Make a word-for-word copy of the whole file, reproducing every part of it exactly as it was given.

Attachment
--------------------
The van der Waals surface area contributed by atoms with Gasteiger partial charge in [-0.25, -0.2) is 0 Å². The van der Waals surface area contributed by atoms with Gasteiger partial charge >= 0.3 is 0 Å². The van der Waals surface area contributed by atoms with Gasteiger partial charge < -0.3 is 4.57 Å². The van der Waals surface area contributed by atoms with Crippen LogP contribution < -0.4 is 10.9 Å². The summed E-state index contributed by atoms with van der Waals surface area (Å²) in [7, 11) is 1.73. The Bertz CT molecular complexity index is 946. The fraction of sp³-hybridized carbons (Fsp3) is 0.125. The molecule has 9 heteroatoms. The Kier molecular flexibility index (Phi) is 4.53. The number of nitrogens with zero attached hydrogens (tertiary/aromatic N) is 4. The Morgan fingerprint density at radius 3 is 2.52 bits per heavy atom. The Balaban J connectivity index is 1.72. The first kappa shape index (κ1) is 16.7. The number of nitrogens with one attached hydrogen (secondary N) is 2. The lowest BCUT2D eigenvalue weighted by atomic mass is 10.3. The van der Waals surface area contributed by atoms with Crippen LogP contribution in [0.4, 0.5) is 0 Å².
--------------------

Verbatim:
The van der Waals surface area contributed by atoms with Gasteiger partial charge in [-0.25, -0.2) is 0 Å². The van der Waals surface area contributed by atoms with Gasteiger partial charge >= 0.3 is 0 Å². The van der Waals surface area contributed by atoms with Gasteiger partial charge < -0.3 is 4.57 Å². The van der Waals surface area contributed by atoms with Crippen LogP contribution < -0.4 is 10.9 Å². The summed E-state index contributed by atoms with van der Waals surface area (Å²) in [7, 11) is 1.73. The Bertz CT molecular complexity index is 946. The fraction of sp³-hybridized carbons (Fsp3) is 0.125. The molecule has 9 heteroatoms. The Kier molecular flexibility index (Phi) is 4.53. The number of nitrogens with zero attached hydrogens (tertiary/aromatic N) is 4. The Morgan fingerprint density at radius 3 is 2.52 bits per heavy atom. The Balaban J connectivity index is 1.72. The first kappa shape index (κ1) is 16.7. The number of nitrogens with one attached hydrogen (secondary N) is 2. The lowest BCUT2D eigenvalue weighted by atomic mass is 10.3. The van der Waals surface area contributed by atoms with Crippen LogP contribution in [0.4, 0.5) is 0 Å².